The results of this study, together with published guidance from CDC (2), can be useful in developing and implementing comprehensive HIV services for prison inmates. Routine opt-out HIV testing in prisons potentially can increase diagnoses of HIV infection, thereby improving health outcomes of persons with HIV infection and preventing new cases of HIV infection within the United States, especially among persons who might be less likely to access traditional community-based testing services.

Acknowledgments

Gary Saucerman, Linda Newsom, D.D. Tucker, Washington Corrections Center, Washington State Dept of Corrections; Marc Stern, MD, School of Public Health, Univ of Washington. Craig B. Borkowf, PhD, Div of HIV/AIDS Prevention, National Center for HIV/AIDS, Viral Hepatitis, STD, TB Prevention, CDC.

References

  1. CDC. Revised recommendations for HIV testing of adults, adolescents, and pregnant women in health-care settings. MMWR 2006;55(No. RR-14).
  2. CDC. HIV testing implementation guidance for correctional settings. Atlanta, GA: US Department of Health and Human Services, CDC; 2009. Available at http://www.cdc.gov/hiv/topics/testing/resources/guidelines/correctional-settings. Accessed June 21, 2010.
  3. CDC. Revised guidelines for HIV counseling, testing, and referral. MMWR 2001;50(No. RR-19).
  4. Marks G, Crepaz N, Janssen RS. Estimating sexual transmission of HIV from persons aware and unaware that they are infected with the virus in the USA. AIDS 2006;20:1447--50.
  5. Desai AA, Latt AT, Spaulding A, Rich JD, Flanigan TP. The importance of routine HIV testing in the incarcerated population: the Rhode Island experience. AIDS Educ Prev 2002;14(5 Suppl B):45--52.
  6. Young SD, Monin B, Owens D. Opt-out testing for stigmatized diseases: A social psychological approach to understanding the potential effect of recommendations for routine HIV testing. Health Psychol 2009;28:675--81.
  7. Sabol WJ, Minton TD, Harrison PM. Prison and jail inmates at midyear 2006. Washington, DC: Office of Justice Programs, US Department of Justice; 2007. Bureau of Justice Statistics Bulletin NCJ 217675. Available at http://bjs.ojp.usdoj.gov/content/pub/pdf/pjim06.pdf. Accessed June 15, 2011.
  8. CDC. HIV prevalence estimates---United States, 2006. MMWR 2008;57:1073--6.
  9. Washington State Department of Corrections. Quarterly fact card, December 31, 2010. Olympia, WA: Washington State Department of Corrections; 2010. Available at http://www.doc.wa.gov/aboutdoc/docs/msfactcard.pdf. Accessed May 24, 2011.
  10. MacGowan R, Margolis A, Richardson-Moore A, et al. Voluntary rapid human immunodeficiency virus (HIV) testing in jails. Sex Transm Dis 2009;36(2 Suppl):S9--13.

What is already known on this topic?

Routine human immunodeficiency virus (HIV) screening increases the proportion of patients tested in medical settings and can result in detection of undiagnosed HIV infection.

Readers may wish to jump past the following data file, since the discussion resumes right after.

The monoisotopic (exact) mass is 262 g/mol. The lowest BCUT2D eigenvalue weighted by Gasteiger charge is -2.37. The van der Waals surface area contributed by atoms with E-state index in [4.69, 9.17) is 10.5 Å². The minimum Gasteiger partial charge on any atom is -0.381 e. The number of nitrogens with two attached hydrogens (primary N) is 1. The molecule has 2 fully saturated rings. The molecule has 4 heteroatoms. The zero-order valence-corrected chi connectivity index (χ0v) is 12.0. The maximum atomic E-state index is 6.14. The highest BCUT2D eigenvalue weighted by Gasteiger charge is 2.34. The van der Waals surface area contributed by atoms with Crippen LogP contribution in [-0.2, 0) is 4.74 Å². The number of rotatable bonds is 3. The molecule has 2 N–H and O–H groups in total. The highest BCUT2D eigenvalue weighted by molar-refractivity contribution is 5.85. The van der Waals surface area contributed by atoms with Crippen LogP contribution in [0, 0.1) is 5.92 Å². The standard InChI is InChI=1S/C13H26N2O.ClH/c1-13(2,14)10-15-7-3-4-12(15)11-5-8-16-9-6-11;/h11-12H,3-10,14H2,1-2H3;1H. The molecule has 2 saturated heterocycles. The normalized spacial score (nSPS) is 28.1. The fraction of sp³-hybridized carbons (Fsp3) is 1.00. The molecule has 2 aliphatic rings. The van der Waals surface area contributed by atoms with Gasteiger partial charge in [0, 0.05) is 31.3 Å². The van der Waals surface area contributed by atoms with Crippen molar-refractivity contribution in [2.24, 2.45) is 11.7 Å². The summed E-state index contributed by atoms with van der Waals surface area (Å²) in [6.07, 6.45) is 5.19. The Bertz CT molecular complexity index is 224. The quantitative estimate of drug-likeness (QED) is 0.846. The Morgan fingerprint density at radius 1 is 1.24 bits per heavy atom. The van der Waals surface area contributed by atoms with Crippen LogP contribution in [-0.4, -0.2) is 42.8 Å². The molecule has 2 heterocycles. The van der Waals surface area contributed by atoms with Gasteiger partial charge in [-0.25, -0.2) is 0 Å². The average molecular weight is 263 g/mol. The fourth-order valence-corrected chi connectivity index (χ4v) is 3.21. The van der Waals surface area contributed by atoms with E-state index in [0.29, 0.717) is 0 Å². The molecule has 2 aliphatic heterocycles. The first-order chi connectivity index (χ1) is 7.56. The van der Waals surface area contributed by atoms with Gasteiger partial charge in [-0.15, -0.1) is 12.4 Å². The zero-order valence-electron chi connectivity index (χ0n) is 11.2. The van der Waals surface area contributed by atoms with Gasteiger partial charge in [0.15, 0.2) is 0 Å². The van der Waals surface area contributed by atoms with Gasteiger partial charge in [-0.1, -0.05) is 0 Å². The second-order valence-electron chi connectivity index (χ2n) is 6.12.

What is added by this report?

Compared with opt-in screening, an opt-out policy for screening inmates for HIV infection during intake medical evaluation increased the proportion of inmates tested from 72% to 90%, whereas the percentage testing positive remained similar (0.11% versus 0.13%).

What are the implications for public health practice?

Routinely offering opt-out HIV screening to all inmates during the prison medical intake evaluation can increase HIV case identification, even in low-prevalence settings.


FIGURE. Percentage of male inmates tested or screened for human immunodeficiency virus (HIV) infection during prison intake medical evaluation, by type of screening --- Washington, January 2006--December 2010

The figure shows the percentage of male inmates tested or screened for human immunodeficiency virus (HIV) infection during prison intake medical evaluation, by type of screening in Washington during January 2006-December 2010. During the 20-month period in which HIV testing was available on request, an average of 5% of incoming inmates were tested each month. During the 30.5-month period in which opt-in testing was in effect, approximately 72% of incoming inmates were tested. During the initial 9.5 months of the opt-out testing approach, 90% of incoming inmates were screened for HIV, demon¬strating that an opt-out HIV testing strategy can increase the acceptance of routine HIV testing.

Alternate Text: The figure above shows the percentage of male inmates tested or screened for human immunodeficiency virus (HIV) infection during prison intake medical evaluation, by type of screening in Washington during January 2006-December 2010. During the 20-month period in which HIV testing was available on request, an average of 5% of incoming inmates were tested each month. During the 30.5-month period in which opt-in testing was in effect, approximately 72% of incoming inmates were tested. During the initial 9.5 months of the opt-out testing approach, 90% of incoming inmates were screened for HIV, demon¬strating that an opt-out HIV testing strategy can increase the acceptance of routine HIV testing.